Interesting fact: Having once lived in a feral state in the British Isles its spotted coat pattern provided a very useful natural camouflage amongst the heaths and forests that covered the area at the time.
While it may not be as well known as other spotted breeds such as the Appaloosa or Pony of the Americas, the British Spotted Pony has been around for many thousands of years and is in fact descended from the spotted horses that are depicted on the cave in southern France.
These plucky little ponies were once loved by many Royal families throughout Europe who would often gift them to each other. Since then their popularity has grown outside of Britain and during the 1960s and 1970s, so many were exported to other continents that they became rare in their native homeland. Today, thankfully, this isn’t the case and the British Spotted Pony Society has done a lot to increase their numbers.
Height: Any height between 13hh (52 inches) and 16hh (64 inches) is allowed but 14hh (56 inches) to 15.2hh (61 inches) is preferred.
Color: Bay with any spotted pattern is the most common.
Country of Origin: USA
Character: The Walkaloosa has a friendly, kind nature and is willing to please. They’re quiet horses that are very giving.
Interesting fact: The Walkaloosa Horse Association was co-founded by the same Claude Thompson that saved the Appaloosa from extinction.
Some people may argue that the Walkaloosa is nothing more than a colored type and not a breed at all but this couldn’t be more wrong. Yes, it’s colored but it’s actually a specific breed with its own registry and breed standards. A lot of Walkaloosas have Appaloosa pedigree but they are all gaited and perform a four-beat lateral gait that, known as the Indian Shuffle, is unique to the breed. The gait, which involves each foot moving separately, is said to be extremely comfortable and almost feels like you’re floating.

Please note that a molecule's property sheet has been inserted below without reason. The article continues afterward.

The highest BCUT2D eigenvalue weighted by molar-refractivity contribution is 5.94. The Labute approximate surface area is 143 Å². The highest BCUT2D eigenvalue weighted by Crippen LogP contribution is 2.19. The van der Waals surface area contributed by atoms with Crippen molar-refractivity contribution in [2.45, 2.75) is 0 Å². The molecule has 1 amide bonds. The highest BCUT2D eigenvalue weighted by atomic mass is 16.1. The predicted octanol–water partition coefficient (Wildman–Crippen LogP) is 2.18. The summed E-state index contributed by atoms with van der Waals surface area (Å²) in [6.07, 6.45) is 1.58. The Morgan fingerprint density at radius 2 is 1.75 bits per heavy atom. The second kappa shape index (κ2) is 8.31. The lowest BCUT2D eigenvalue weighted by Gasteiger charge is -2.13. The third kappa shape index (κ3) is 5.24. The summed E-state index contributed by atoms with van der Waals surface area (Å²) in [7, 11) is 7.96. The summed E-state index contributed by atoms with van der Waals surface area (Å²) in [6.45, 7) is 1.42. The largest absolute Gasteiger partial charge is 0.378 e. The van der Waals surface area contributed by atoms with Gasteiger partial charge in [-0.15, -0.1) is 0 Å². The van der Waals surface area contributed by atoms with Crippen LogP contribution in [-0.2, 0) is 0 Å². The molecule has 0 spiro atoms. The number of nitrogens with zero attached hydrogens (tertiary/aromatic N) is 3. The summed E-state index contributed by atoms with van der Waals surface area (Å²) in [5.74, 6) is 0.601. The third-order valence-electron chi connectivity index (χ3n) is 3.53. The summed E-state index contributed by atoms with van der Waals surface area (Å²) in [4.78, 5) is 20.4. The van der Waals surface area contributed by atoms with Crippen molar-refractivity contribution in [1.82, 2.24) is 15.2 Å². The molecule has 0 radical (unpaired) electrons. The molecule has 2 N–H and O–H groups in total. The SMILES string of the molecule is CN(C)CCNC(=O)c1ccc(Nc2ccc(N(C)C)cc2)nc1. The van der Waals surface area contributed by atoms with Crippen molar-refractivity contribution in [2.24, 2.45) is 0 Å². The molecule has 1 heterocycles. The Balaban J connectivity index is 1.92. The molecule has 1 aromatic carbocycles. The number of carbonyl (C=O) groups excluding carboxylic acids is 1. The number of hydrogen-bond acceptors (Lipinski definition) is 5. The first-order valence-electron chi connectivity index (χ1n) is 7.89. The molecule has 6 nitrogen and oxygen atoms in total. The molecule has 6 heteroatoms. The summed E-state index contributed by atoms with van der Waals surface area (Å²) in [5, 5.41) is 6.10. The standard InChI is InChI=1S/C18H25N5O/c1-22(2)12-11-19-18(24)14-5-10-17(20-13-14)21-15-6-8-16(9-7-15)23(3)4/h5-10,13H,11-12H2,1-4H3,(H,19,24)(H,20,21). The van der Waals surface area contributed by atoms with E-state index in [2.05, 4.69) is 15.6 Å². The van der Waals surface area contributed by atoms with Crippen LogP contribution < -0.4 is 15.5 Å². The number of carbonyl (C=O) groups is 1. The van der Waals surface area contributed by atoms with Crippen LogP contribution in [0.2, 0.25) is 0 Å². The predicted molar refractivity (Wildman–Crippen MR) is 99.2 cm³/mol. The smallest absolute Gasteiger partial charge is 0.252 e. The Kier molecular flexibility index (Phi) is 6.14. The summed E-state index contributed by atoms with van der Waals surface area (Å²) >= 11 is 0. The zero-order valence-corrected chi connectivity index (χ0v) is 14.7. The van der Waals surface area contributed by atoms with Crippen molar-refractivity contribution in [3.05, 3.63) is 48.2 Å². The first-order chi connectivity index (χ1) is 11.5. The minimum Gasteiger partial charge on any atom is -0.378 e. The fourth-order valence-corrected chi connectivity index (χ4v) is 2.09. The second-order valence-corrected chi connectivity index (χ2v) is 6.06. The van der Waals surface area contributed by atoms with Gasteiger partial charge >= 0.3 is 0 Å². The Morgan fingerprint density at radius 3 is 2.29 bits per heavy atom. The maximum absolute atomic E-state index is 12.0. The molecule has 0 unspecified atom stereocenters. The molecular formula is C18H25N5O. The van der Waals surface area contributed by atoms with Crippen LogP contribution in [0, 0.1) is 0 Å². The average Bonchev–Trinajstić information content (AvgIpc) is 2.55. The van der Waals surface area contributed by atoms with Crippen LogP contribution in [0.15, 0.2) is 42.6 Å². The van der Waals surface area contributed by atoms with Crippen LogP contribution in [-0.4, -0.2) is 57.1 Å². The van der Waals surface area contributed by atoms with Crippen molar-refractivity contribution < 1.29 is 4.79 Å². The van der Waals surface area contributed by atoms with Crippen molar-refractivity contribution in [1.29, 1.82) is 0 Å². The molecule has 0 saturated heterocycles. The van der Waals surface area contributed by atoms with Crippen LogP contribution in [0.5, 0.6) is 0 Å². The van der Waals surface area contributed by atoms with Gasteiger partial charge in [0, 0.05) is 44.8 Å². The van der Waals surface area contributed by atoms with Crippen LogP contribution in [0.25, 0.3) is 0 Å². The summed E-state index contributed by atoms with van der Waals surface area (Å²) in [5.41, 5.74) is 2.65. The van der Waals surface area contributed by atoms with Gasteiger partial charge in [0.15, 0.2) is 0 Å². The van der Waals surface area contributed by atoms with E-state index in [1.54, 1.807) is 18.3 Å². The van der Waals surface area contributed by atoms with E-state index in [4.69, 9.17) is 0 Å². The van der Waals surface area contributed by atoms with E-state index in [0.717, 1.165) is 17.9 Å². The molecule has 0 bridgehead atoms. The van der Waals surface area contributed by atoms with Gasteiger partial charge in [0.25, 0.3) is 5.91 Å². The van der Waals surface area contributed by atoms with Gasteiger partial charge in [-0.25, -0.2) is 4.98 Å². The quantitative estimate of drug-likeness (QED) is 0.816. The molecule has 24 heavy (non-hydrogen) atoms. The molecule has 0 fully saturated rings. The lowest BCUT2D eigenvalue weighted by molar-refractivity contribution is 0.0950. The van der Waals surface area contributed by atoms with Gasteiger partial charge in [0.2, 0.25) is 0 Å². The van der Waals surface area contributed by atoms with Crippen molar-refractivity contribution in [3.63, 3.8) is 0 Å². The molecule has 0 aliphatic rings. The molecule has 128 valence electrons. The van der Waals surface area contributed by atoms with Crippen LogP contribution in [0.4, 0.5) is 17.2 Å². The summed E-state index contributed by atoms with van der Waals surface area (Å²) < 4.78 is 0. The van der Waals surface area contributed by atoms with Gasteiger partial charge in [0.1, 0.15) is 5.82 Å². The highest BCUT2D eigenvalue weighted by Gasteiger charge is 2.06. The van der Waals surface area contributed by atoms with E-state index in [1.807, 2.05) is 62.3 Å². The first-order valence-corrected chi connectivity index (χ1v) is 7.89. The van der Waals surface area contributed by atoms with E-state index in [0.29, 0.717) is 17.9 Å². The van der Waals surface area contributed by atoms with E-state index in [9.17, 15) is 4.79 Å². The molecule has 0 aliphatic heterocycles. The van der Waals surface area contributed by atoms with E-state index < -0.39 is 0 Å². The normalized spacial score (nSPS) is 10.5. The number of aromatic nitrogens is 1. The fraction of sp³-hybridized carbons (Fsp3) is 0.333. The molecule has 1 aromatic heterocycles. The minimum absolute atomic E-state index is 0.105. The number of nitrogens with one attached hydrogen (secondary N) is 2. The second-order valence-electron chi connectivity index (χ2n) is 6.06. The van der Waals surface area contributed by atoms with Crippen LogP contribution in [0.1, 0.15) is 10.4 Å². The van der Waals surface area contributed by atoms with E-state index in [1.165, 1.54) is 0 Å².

It is believed that the Walkaloosa was developed by crossing Appaloosas with gaited breeds such as the Paso Fino, Peruvian Paso, and the Missouri Fox Trotter. Even today Appaloosa and gaited horse crosses are allowed to be registered, although this isn’t as common as it used to be.
Height: Most horses stand between 14hh (56 inches) and 15.2hh (61 inches) but anything between 13hh (52 inches) and 16hh (64 inches) is allowed.
Color: Any base color with a spotted coat pattern and other ‘spotted’ characteristics.
Country of Origin: USA
Character: The Tiger Horse has a gentle nature, they’re very loving horses that are also known for their sensibility and intelligence.
Interesting fact: The name Tiger Horse is a direct translation from the Spanish El Caballo Tigre. The Spanish had no word for leopard so they called leopard spots (or leopard markings) tiger markings.
Originating from the Asian Steppes and, in particular, the Don area of Russia, the Tiger Horse is descended from the ancient Soulon horse that was bred in China during the Tang Dynasty around 1400 years ago.
All Tiger Horses are registered in one of three different categories depending on their color and their genes.
- Ghost – This is for white horses that are homozygous which means they will always produce a colored foal – even if bred to a solid colored horse. They will also pass the leopard complex gene to their offspring.
- Leopard – This is for true leopard-spotted horses.
- Roan – As you might guess this is for horses that have a roan coat coloring.
Height: Typically most horses will stand between 16hh (56 inches) and 17hh (68 inches).
Color: Today only around 10% of all Norikers have a spotted coat but in the past most of them did. Other colors include bay, chestnut, and black.
Country of Origin: Austria
Character: The Noriker is an extremely strong horse that has a great temperament. They’re often thought of as being willing horses that are easily handled by both children and adults.